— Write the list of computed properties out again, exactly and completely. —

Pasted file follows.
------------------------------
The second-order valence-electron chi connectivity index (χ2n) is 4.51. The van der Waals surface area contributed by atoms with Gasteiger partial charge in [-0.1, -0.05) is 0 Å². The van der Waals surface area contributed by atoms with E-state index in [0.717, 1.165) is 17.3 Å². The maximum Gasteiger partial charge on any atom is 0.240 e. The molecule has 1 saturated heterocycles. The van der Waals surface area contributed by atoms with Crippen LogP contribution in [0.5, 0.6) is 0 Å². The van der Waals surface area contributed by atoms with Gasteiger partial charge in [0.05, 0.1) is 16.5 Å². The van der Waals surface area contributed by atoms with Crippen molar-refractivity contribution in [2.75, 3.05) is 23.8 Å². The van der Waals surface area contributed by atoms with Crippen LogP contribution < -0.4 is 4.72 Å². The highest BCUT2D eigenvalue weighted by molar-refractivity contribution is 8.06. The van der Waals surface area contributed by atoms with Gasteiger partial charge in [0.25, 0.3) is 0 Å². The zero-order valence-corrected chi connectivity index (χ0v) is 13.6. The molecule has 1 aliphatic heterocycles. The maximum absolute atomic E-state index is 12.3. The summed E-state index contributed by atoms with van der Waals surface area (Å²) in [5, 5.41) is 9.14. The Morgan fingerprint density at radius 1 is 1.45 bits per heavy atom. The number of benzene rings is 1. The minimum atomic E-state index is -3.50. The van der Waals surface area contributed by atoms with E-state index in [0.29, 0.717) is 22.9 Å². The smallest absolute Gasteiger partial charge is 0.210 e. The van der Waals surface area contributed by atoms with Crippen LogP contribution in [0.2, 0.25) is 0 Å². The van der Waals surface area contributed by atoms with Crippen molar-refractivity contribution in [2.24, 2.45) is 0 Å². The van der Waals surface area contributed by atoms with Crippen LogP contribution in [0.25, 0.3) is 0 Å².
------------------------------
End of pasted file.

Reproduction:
The second-order valence-electron chi connectivity index (χ2n) is 4.51. The van der Waals surface area contributed by atoms with Gasteiger partial charge in [-0.1, -0.05) is 0 Å². The van der Waals surface area contributed by atoms with E-state index in [0.717, 1.165) is 17.3 Å². The maximum Gasteiger partial charge on any atom is 0.240 e. The molecule has 1 saturated heterocycles. The van der Waals surface area contributed by atoms with Crippen LogP contribution in [0.5, 0.6) is 0 Å². The van der Waals surface area contributed by atoms with Gasteiger partial charge in [0.05, 0.1) is 16.5 Å². The van der Waals surface area contributed by atoms with Crippen molar-refractivity contribution in [2.75, 3.05) is 23.8 Å². The van der Waals surface area contributed by atoms with Crippen LogP contribution < -0.4 is 4.72 Å². The highest BCUT2D eigenvalue weighted by molar-refractivity contribution is 8.06. The van der Waals surface area contributed by atoms with Gasteiger partial charge in [0.25, 0.3) is 0 Å². The zero-order valence-corrected chi connectivity index (χ0v) is 13.6. The molecule has 1 aliphatic heterocycles. The maximum absolute atomic E-state index is 12.3. The summed E-state index contributed by atoms with van der Waals surface area (Å²) in [5, 5.41) is 9.14. The Morgan fingerprint density at radius 1 is 1.45 bits per heavy atom. The number of benzene rings is 1. The minimum atomic E-state index is -3.50. The van der Waals surface area contributed by atoms with E-state index in [0.29, 0.717) is 22.9 Å². The smallest absolute Gasteiger partial charge is 0.210 e. The van der Waals surface area contributed by atoms with Crippen LogP contribution in [0.2, 0.25) is 0 Å². The van der Waals surface area contributed by atoms with Crippen molar-refractivity contribution in [2.24, 2.45) is 0 Å². The van der Waals surface area contributed by atoms with Crippen LogP contribution in [0.25, 0.3) is 0 Å².